"... This Working Paper is brought to you for free and open access by the Maxwell School of Citizenship and Public Affairs at SURFACE. It has been accepted for inclusion in Center for Policy Research by an authorized administrator of SURFACE. For more information, please contact ..."
Abstract

Cited by 8 (1 self)
 Add to MetaCart
This Working Paper is brought to you for free and open access by the Maxwell School of Citizenship and Public Affairs at SURFACE. It has been accepted for inclusion in Center for Policy Research by an authorized administrator of SURFACE. For more information, please contact
Estimation of dynamic panel data models with sample selection, fothcoming in
 J. Appl. Econ.
, 2012
"... Summary We propose a new method for estimating dynamic panel data models with selection. The method uses backward substitution for the lagged dependent variable, which leads to an estimating equation that requires correcting for contemporaneous selection only. The estimator is valid under relativel ..."
Abstract

Cited by 7 (0 self)
 Add to MetaCart
Summary We propose a new method for estimating dynamic panel data models with selection. The method uses backward substitution for the lagged dependent variable, which leads to an estimating equation that requires correcting for contemporaneous selection only. The estimator is valid under relatively weak assumptions about errors and permits avoiding the weak instruments problem associated with differencing. We also propose a simple test for selection bias that is based on the addition of a selection term to the firstdifference equation and subsequent testing for significance of this term. The methods are applied to estimating dynamic earnings equations for women.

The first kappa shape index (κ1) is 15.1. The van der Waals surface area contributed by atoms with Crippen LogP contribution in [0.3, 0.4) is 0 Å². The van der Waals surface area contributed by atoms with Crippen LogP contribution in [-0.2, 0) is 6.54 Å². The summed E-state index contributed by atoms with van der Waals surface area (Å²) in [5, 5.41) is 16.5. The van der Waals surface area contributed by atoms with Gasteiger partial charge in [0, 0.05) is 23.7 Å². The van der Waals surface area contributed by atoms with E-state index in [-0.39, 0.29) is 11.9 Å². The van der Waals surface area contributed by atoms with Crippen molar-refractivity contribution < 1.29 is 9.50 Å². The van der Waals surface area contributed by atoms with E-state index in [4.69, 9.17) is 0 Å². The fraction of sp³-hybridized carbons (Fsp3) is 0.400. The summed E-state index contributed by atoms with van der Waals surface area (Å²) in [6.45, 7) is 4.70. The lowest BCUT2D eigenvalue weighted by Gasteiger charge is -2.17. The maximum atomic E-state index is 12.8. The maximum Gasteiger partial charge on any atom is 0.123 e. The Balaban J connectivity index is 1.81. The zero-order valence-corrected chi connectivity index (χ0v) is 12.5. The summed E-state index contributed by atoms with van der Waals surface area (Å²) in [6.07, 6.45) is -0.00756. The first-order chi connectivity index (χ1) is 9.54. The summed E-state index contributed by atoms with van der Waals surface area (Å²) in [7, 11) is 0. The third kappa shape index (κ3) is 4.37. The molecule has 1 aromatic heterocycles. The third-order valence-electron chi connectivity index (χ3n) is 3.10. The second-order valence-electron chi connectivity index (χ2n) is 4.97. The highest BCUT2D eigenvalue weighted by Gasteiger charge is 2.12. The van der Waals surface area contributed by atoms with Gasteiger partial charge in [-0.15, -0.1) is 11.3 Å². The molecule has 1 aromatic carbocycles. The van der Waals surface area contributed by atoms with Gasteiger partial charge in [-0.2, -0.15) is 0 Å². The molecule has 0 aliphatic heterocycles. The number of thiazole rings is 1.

2003), "Panel Index VAR Models: Specification, Estimation, Testing and Leading Indicators ", CEPR Discussion Paper no
"... IVIE working papers offer in advance the results of economic research under way in order to encourage a discussion process before sending them to scientific journals for their final publication. ..."
Abstract

Cited by 3 (0 self)
 Add to MetaCart
(Show Context)
IVIE working papers offer in advance the results of economic research under way in order to encourage a discussion process before sending them to scientific journals for their final publication.
Combining time series and cross sectional data for the analysis of dynamic marketing systems. Working Paper
, 2002
"... SOMtheme F Interactions between consumers and rms Vector AutoRegressive (VAR) models have become popular in analyzing the behavior of competitive marketing systems. However, an important drawback of VAR models is that the number of parameters to be estimated can become very large. This may cause es ..."